Fair and Tender Ladies
Among the hidden regions of American life, none has been as distorted by public prejudice and stereotype as the southern Appalachian highlands. In her fifth book set in this section of the country, Lee Smith has firmly established herself as a kind of Bard of the Blue Ridge, a writer of living history which reveals the true depth and complex vitality of a culture too long regarded as merely backward, trivial, and ignorant.
In FAIR AND TENDER LADIES, she tells the story of Ivy Rowe, born on Blue Star Mountain far from the conventional comforts of indoor plumbing, electricity, and even relatively passable roads, a woman whose spirit, sensual candor, instinctive decency, and linguistic sensitivity are revealed through a lifetime of extremely honest, reflective, and inventive letters.
Smith’s mastery of the details of the culture she describes--based on extensive research and her own childhood in Grundy, Virginia--skillfully connects the unfamiliar but fascinating customs and ways of Ivy Rowe’s family and community with wider patterns of life in the United States in this century, while the imaginative precision of her language enables her to create vivid, convincing portraits of characters many of whom are only glimpsed briefly and entirely from the outside. Ivy’s wise, granite-tough Granny Rowe; her ailing, work-broken father; and her wandering, gentleman-rake uncle Revel are archetypal figures reinvested with additional meaning into full human dimension.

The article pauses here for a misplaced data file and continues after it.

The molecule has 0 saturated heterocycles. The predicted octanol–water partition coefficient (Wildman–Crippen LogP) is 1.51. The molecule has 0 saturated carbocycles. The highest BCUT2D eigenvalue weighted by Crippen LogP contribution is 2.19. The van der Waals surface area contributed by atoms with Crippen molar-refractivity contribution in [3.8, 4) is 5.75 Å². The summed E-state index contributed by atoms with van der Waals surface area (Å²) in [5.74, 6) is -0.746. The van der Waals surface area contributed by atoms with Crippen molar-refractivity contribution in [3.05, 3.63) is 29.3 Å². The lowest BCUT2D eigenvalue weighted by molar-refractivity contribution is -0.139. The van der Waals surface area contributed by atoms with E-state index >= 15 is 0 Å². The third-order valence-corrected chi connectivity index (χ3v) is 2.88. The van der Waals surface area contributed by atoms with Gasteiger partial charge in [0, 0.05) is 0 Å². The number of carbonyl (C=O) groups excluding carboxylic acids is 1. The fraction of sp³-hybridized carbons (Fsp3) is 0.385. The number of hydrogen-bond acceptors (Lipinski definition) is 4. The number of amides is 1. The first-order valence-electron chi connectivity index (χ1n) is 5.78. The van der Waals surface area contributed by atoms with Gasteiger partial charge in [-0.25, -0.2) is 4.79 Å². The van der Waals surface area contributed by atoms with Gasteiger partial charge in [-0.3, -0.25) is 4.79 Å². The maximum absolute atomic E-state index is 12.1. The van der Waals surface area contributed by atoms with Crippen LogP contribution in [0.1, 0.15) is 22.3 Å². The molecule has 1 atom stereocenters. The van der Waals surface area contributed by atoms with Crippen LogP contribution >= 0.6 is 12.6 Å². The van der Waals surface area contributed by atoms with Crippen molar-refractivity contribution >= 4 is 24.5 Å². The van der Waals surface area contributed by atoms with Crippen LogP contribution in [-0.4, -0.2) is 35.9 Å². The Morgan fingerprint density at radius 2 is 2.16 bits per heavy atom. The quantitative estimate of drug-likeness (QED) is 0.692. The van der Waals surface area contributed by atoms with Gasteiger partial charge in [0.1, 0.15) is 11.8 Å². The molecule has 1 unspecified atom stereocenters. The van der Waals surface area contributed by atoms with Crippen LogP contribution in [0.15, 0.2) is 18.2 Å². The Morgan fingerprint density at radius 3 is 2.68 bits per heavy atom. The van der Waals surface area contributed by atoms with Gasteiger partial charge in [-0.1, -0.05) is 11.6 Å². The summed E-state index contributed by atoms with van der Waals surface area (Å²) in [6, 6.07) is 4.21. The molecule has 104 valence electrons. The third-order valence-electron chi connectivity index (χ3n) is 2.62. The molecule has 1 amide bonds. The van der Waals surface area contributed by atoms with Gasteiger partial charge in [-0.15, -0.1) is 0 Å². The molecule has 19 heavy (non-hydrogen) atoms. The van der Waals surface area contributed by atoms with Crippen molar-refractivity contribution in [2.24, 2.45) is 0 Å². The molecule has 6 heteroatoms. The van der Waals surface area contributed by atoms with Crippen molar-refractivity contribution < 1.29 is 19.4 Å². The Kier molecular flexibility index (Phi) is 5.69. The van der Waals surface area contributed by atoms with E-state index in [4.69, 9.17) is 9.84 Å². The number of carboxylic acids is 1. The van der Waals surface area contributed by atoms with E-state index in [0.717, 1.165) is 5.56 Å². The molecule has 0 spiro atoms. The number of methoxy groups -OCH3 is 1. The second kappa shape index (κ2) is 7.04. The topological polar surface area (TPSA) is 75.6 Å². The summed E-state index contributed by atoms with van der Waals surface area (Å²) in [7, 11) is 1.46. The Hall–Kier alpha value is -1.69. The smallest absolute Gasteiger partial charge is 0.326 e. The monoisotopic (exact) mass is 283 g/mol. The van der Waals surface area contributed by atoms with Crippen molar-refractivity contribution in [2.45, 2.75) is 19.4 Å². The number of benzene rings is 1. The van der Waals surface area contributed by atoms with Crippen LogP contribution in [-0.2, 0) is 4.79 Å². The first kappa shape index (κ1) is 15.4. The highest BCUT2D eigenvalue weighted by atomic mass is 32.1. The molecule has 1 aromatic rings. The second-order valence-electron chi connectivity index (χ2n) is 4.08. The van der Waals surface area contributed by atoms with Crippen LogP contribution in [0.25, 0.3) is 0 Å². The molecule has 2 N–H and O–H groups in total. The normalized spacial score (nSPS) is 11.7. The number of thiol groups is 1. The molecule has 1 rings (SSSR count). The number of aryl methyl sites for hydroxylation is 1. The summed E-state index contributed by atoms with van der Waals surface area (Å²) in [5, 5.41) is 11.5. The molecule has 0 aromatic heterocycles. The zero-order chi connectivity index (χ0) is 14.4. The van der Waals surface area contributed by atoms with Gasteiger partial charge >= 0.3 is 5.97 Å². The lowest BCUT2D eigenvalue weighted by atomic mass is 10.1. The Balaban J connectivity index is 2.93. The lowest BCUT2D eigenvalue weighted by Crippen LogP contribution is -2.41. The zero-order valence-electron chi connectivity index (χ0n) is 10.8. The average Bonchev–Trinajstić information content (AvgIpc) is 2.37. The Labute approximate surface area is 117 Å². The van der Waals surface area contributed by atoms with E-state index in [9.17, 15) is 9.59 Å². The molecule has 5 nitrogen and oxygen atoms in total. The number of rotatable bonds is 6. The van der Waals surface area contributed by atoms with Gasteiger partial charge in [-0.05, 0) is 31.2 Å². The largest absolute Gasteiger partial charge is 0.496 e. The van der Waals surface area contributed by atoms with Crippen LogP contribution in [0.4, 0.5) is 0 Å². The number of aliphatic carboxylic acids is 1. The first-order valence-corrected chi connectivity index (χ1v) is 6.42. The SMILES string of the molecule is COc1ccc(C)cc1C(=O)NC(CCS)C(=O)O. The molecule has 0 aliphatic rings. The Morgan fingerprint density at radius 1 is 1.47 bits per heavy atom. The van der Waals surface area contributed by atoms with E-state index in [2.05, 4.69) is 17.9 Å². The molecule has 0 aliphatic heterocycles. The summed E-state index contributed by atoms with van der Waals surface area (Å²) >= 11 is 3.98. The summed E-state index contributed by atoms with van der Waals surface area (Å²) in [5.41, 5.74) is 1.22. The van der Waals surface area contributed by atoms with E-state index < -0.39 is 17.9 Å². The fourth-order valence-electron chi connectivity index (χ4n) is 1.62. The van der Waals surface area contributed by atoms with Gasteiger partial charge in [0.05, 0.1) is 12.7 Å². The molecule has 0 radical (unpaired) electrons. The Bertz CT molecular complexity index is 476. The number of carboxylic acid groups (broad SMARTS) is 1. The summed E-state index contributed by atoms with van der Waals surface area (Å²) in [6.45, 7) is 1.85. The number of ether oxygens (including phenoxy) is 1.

The decision to present Ivy’s life through her letters permits Smith to develop her narrator through the growth of her mind, but the effects of intimacy and openness she achieves are counterbalanced by some limitations inherent in the form. The early letters use syntactical invention to capture the flavor of local dialect , but the obtrusive spelling designed to illustrate Ivy’s almost solely oral literacy becomes somewhat annoying. The length of the letters leads to a sense of multiple short chapters with many minor climaxes, inducing a kind of abrupt, choppy rhythm to...
(The entire section is 494 words.)